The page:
Noma Misses Three-Michelin Star Mark
The famed proponent of New Nordic Cuisine gets beaten to the top spot by another Danish restaurant.
“The king is dead, long live the king!” seems to be the phrase that applies here because Noma has been beaten to three Michelin stars by another Danish rising star. In 2004, Rene Redzepi and Claus Meyer, from Denmark’s Noma restaurant, were among the key proponents of a new manifesto of cuisine known as the New Nordic Cuisine. These chefs adhered to the basic tenets of reviving traditional dishes and local ingredients in opposition to growing influence from international cuisines. More than a decade after its advent, Noma remains at two stars in this new edition of the Nordic Michelin Guide, while New Nordic disciple restaurant Geranium has been pushed ahead as the first Danish restaurant to receive the much sought-after three-star rating.
Nordic cuisine may call to mind connotations of pungent seafood to the uninformed, especially with the extremely infamous fermented-fish-in-a-can – Surströmming (bane of many an unfortunate connoisseur on countless Youtube videos), but the minds at Noma have a more refined taste to offer to the palate, all taken from the very land itself. One of the chief questions of the movement was why exactly was the Nordic region, with its rolling seas and rich soils, so underrepresented on the map of world cuisine?
Taking a look at one of Noma’s signature dishes, titled the Hen and the Egg, shows the pure innovation of the chefs in answering this question. The meal is actually cooked by the diner at the table. A hot plate is placed on top of a stack of hay, with a bunch of herbs, butter, and an egg. The guest is given instructions on how to cook the meal, and after a period of time the restaurant will provide the final garnish – a dash of ramsons sauce (ramsons is a herb that can be found in the region). You can tell that Noma really wanted to show off how the fresh smells of the woodlands could be infused into a simple dish such as a cooked egg.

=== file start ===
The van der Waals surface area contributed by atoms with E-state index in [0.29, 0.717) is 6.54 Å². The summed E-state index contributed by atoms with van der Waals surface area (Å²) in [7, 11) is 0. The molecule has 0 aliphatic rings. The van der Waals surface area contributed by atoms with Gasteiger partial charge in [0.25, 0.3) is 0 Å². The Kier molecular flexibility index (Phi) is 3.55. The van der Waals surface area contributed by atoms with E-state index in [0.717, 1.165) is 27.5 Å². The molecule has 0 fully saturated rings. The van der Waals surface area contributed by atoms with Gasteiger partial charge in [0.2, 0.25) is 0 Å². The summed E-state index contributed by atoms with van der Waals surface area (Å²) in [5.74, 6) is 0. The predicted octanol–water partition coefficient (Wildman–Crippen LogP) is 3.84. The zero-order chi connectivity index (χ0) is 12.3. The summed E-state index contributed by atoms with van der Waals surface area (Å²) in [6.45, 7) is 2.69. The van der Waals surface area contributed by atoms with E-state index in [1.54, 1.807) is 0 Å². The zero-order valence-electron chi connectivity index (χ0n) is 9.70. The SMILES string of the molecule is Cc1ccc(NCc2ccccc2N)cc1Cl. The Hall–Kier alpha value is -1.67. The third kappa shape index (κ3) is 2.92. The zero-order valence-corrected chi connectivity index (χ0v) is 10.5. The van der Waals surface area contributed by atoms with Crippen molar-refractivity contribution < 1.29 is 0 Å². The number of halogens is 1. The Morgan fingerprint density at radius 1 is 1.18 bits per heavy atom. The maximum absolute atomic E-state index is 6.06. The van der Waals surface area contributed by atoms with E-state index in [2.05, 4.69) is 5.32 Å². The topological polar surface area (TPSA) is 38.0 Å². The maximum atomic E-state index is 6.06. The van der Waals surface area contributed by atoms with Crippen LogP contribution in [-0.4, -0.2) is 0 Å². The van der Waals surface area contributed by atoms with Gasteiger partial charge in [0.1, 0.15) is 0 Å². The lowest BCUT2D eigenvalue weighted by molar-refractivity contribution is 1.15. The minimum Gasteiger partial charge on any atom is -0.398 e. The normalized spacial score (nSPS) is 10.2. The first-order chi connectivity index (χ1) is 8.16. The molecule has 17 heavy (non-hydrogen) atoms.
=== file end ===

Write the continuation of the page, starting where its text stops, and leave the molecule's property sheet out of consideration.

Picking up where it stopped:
Apparently Michelin critics were unimpressed by such innovations. Jesper Uhrup Jensen, the editor-in-chief of Gastro Magazine, told DR public television (a Danish television broadcaster) that “Noma makes food into a plaything, its dishes are too all over the place to get three stars. They serve entertaining cuisine, but there is a little too much banter and jokes for Michelin”. Among other achievements Noma has gained over the years include being named best restaurant in the world by Britain’s Restaurant magazine in 2010, 2011, 2012 and 2014. To fans of the restaurant, this must feel like a royal snub from the highly established guide.
But Geranium, and its top chef Rasmus Kofoed, are no pushover either. Kofoed received one of international cooking’s most coveted prizes, the Bocuse d’Or in 2011. France’s “La Liste”, which collates the views of some 200 gastronomic guides and websites, puts Geranium at 173 in global rankings, while Noma stands at 217. In fact gastronomes in Denmark were unsurprised by the announcement and attributed it to Geranium’s consistently superlative standards.
Well, really, if the food is good who can complain? New Nordic Cuisine has already garnered the worldwide renown that it sought out in the first place. Food, like culture, evolves, and while overwhelming foreign influence is a thing to fear, so is an overtly fundamentalist adherence to traditional values. In the end the tastebuds are what decides, and we can safely say that with restaurants like Noma and Geranium at the helm of things, Nordic cuisine is going to have its influence on the world for years to come.